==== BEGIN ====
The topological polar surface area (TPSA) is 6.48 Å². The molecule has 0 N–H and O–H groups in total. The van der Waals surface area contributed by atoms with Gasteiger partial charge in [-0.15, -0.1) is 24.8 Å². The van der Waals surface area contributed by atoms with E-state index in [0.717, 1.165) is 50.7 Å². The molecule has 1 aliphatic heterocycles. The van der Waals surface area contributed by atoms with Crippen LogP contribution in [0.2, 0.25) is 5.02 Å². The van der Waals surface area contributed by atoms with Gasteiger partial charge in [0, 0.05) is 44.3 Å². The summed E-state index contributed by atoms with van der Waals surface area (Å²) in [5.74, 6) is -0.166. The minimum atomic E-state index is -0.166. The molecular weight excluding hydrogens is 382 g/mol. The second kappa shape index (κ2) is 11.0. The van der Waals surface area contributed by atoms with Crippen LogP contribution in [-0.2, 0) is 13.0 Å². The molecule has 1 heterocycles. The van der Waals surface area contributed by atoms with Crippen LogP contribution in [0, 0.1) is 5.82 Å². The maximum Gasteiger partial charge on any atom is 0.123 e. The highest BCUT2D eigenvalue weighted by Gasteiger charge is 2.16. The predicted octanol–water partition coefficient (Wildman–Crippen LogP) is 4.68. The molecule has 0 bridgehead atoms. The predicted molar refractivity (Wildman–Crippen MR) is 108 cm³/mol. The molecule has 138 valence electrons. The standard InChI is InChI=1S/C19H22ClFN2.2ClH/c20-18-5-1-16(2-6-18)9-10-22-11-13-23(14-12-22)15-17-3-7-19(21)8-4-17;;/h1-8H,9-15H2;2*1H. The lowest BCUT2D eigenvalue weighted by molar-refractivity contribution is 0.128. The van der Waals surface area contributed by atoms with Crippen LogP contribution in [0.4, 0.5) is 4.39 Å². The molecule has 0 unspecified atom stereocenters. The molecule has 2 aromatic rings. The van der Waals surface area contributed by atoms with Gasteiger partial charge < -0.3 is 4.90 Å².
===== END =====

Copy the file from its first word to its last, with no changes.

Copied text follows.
The topological polar surface area (TPSA) is 6.48 Å². The molecule has 0 N–H and O–H groups in total. The van der Waals surface area contributed by atoms with Gasteiger partial charge in [-0.15, -0.1) is 24.8 Å². The van der Waals surface area contributed by atoms with E-state index in [0.717, 1.165) is 50.7 Å². The molecule has 1 aliphatic heterocycles. The van der Waals surface area contributed by atoms with Crippen LogP contribution in [0.2, 0.25) is 5.02 Å². The van der Waals surface area contributed by atoms with Gasteiger partial charge in [0, 0.05) is 44.3 Å². The summed E-state index contributed by atoms with van der Waals surface area (Å²) in [5.74, 6) is -0.166. The minimum atomic E-state index is -0.166. The molecular weight excluding hydrogens is 382 g/mol. The second kappa shape index (κ2) is 11.0. The van der Waals surface area contributed by atoms with Crippen LogP contribution in [-0.2, 0) is 13.0 Å². The molecule has 1 heterocycles. The van der Waals surface area contributed by atoms with Crippen LogP contribution in [0, 0.1) is 5.82 Å². The maximum Gasteiger partial charge on any atom is 0.123 e. The highest BCUT2D eigenvalue weighted by Gasteiger charge is 2.16. The predicted octanol–water partition coefficient (Wildman–Crippen LogP) is 4.68. The molecule has 0 bridgehead atoms. The predicted molar refractivity (Wildman–Crippen MR) is 108 cm³/mol. The molecule has 138 valence electrons. The standard InChI is InChI=1S/C19H22ClFN2.2ClH/c20-18-5-1-16(2-6-18)9-10-22-11-13-23(14-12-22)15-17-3-7-19(21)8-4-17;;/h1-8H,9-15H2;2*1H. The lowest BCUT2D eigenvalue weighted by molar-refractivity contribution is 0.128. The van der Waals surface area contributed by atoms with Crippen LogP contribution in [0.4, 0.5) is 4.39 Å². The molecule has 0 unspecified atom stereocenters. The molecule has 2 aromatic rings. The van der Waals surface area contributed by atoms with Gasteiger partial charge < -0.3 is 4.90 Å².